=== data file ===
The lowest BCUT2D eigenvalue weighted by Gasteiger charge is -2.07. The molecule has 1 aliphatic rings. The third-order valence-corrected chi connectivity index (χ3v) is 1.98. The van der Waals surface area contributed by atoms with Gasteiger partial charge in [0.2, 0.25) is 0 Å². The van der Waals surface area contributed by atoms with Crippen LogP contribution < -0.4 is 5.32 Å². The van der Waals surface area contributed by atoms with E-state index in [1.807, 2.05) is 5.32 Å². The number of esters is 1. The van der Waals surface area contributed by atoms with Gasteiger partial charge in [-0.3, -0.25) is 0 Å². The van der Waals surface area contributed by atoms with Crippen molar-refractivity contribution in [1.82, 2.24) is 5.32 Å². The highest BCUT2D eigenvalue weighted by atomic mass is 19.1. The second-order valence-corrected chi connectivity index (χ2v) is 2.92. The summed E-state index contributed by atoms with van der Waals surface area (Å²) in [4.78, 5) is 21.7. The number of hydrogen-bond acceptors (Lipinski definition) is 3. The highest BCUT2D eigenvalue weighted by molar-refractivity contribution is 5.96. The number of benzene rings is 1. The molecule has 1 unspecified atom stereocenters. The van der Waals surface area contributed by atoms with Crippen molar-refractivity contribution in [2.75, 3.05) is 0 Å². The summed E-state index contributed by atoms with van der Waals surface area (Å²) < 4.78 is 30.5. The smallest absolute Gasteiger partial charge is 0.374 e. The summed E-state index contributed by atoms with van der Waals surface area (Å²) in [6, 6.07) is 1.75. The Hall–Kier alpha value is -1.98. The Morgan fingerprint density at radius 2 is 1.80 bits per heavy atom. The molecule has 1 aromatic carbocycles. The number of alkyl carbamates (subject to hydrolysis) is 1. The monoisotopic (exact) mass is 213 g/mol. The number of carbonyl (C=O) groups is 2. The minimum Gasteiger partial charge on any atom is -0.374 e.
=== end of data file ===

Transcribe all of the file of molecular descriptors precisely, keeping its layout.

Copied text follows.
The lowest BCUT2D eigenvalue weighted by Gasteiger charge is -2.07. The molecule has 1 aliphatic rings. The third-order valence-corrected chi connectivity index (χ3v) is 1.98. The van der Waals surface area contributed by atoms with Gasteiger partial charge in [0.2, 0.25) is 0 Å². The van der Waals surface area contributed by atoms with Crippen LogP contribution < -0.4 is 5.32 Å². The van der Waals surface area contributed by atoms with E-state index in [1.807, 2.05) is 5.32 Å². The number of esters is 1. The van der Waals surface area contributed by atoms with Gasteiger partial charge in [-0.3, -0.25) is 0 Å². The van der Waals surface area contributed by atoms with Crippen molar-refractivity contribution in [1.82, 2.24) is 5.32 Å². The highest BCUT2D eigenvalue weighted by atomic mass is 19.1. The second-order valence-corrected chi connectivity index (χ2v) is 2.92. The summed E-state index contributed by atoms with van der Waals surface area (Å²) in [4.78, 5) is 21.7. The number of hydrogen-bond acceptors (Lipinski definition) is 3. The highest BCUT2D eigenvalue weighted by molar-refractivity contribution is 5.96. The number of benzene rings is 1. The molecule has 1 unspecified atom stereocenters. The van der Waals surface area contributed by atoms with Crippen molar-refractivity contribution in [2.75, 3.05) is 0 Å². The summed E-state index contributed by atoms with van der Waals surface area (Å²) < 4.78 is 30.5. The smallest absolute Gasteiger partial charge is 0.374 e. The summed E-state index contributed by atoms with van der Waals surface area (Å²) in [6, 6.07) is 1.75. The Hall–Kier alpha value is -1.98. The Morgan fingerprint density at radius 2 is 1.80 bits per heavy atom. The molecule has 1 aromatic carbocycles. The number of alkyl carbamates (subject to hydrolysis) is 1. The monoisotopic (exact) mass is 213 g/mol. The number of carbonyl (C=O) groups is 2. The minimum Gasteiger partial charge on any atom is -0.374 e.